Growing list of court cases look to hold social media giants accountable for harmful effects in children
Q&A with San Diego attorney Frederick Schenk about his role on a steering committee for the plaintiffs
A growing list of court cases throughout California has been taking aim at the top social media companies.
More than 40 lawsuits have been filed in California’s state court system against social media giants including TikTok, Facebook and SnapChat over the alleged addiction and other adverse effects they cause in children. Frederick Schenk, a partner at San Diego law firm CaseyGerry, is one of the attorneys on a steering committee for the plaintiffs.
The steering committee is part of a coordination process in the state court system. Similar cases can be bundled into one series of proceedings under a single trial judge, avoiding the potential for contradicting rulings if each case proceeded individually with its own judge.
Most of the social media addiction cases were filed in Los Angeles County Superior Court, but others have been filed in San Francisco, San Bernardino, San Mateo, Trinity and Yolo counties, according to court records.
Schenk, who lives in Carmel Valley, discussed his role on the steering committee and the increased scrutiny of social media addiction:
Q: How did the topic of youth and social media addiction first come on to your radar?
Schenk, after describing a biannual event with other lawyers that he attended in 2022: “I attended this one breakout session on social media addiction. It just sounded sort of intriguing to me. And this program goes on for four days. I went and heard this one person speak on social media addiction, Matt Bergman, and I knew of Matt because I’ve been representing asbestos victims for 40 years and Matt had been doing that same litigation representing asbestos victims in Seattle, Washington, so I knew who he was.
“The one program that just reached deep into me and made me really want to dive into this area was this particular subject. I head up the mass torts department for my law firm, CaseyGerry, and we decided that we’re going to look into this further, and as I began to look into it further, I realized how pervasive the problem is. I started meeting with other lawyers and was approached to co-council on some cases. Concurrent with that, there were cases being filed in California, both in federal court and in California’s state court.”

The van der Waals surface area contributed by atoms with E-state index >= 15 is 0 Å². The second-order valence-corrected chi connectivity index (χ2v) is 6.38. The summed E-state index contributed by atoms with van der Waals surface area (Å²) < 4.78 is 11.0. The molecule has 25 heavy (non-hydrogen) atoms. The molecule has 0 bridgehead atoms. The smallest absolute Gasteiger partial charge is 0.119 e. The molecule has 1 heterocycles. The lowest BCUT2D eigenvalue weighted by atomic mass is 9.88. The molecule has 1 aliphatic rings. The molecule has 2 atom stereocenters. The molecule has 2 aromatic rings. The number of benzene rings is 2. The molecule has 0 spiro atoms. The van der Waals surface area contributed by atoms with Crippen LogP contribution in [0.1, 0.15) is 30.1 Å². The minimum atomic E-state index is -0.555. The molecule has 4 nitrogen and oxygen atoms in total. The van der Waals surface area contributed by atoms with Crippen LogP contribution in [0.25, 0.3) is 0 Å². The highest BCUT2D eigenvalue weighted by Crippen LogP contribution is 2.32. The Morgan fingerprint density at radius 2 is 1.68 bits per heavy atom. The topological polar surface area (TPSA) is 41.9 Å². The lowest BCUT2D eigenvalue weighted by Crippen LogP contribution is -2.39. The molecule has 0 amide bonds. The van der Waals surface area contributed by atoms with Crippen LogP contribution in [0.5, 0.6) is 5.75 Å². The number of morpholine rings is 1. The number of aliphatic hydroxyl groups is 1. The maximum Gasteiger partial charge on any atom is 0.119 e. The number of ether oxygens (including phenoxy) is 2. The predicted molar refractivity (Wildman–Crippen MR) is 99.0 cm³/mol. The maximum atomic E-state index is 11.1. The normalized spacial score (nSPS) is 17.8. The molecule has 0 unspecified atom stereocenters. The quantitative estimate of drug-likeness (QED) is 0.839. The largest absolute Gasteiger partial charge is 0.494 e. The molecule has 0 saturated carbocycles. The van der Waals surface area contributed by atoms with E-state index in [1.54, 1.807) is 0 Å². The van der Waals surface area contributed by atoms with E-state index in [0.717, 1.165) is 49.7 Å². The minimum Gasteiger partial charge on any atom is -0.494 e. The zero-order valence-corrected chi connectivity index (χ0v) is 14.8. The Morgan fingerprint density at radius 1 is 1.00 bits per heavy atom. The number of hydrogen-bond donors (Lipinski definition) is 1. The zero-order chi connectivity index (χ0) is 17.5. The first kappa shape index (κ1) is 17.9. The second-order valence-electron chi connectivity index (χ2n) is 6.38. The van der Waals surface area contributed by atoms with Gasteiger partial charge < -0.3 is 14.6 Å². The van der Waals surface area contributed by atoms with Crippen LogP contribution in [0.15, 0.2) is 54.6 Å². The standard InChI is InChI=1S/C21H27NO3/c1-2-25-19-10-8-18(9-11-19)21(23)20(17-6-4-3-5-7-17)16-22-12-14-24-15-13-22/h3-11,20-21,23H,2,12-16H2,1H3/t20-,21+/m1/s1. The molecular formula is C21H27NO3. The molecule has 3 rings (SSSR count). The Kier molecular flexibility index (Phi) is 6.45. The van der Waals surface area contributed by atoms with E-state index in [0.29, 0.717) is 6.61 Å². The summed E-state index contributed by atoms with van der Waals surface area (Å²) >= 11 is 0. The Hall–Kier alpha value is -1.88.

Q: Where does the process with the steering committee currently stand?
Schenk: “We’re really at the very beginning, we only got started just this year. The court made the selection of the steering committee a few months ago. We’re at the early stages, what we refer to as the pleading stages, getting complaints put together. There will be motions from the defense opposing the complaints that have been filed. But eventually, when we get past this, we will be involved in some very heavy duty discovery, that is doing our homework against the companies that have been sued in this litigation.
“It’s a multiyear process, and that’s why the steering committee takes its job so seriously.”
Q: What have you learned about social media and addiction that you would want parents and children to know about?
Schenk, following a description of data points such as an estimated 210 million people worldwide experiencing addiction to social media, per ScienceDirect: “This is data that I came to learn about, I didn’t know it before I got involved. But it is just an overwhelming, pervasive use of media and the hours during the day that teens are on social media. They spend five to seven hours per day on their smartphones, according to NPR. The data is sadly very rich with statistics that are not very heartening. As a result of that side of the data, which shows the number of people that are using it, and then you look at the significant, increased number of adverse impacts between 2007 and 2018 on 12- to 16-year-olds, we think there is a tight correlation between those two datasets.”
Q: What role do you have in advocating for SB 287, a bill in the state Legislature that would penalize social media companies for knowingly using algorithms, designs or other features to get children addicted?
Schenk: “We’re obviously very supportive of the Senate bill. I’ve spoken with President Pro Tem Toni Atkins about it, she’s very supportive of it. The first go-around, it did not make it through because there was quite a bit of opposition from industry. We’re hoping that the changes will allow for it to be successful. Since I’ve gotten involved, I’ve met with Sen. Atkins about this and expressed to her my willingness to help in any way and we’ll see where it goes. I can’t say I’m optimistic but I always would say I’m hopeful we’ll be able to get passage of the bill to protect young people.”
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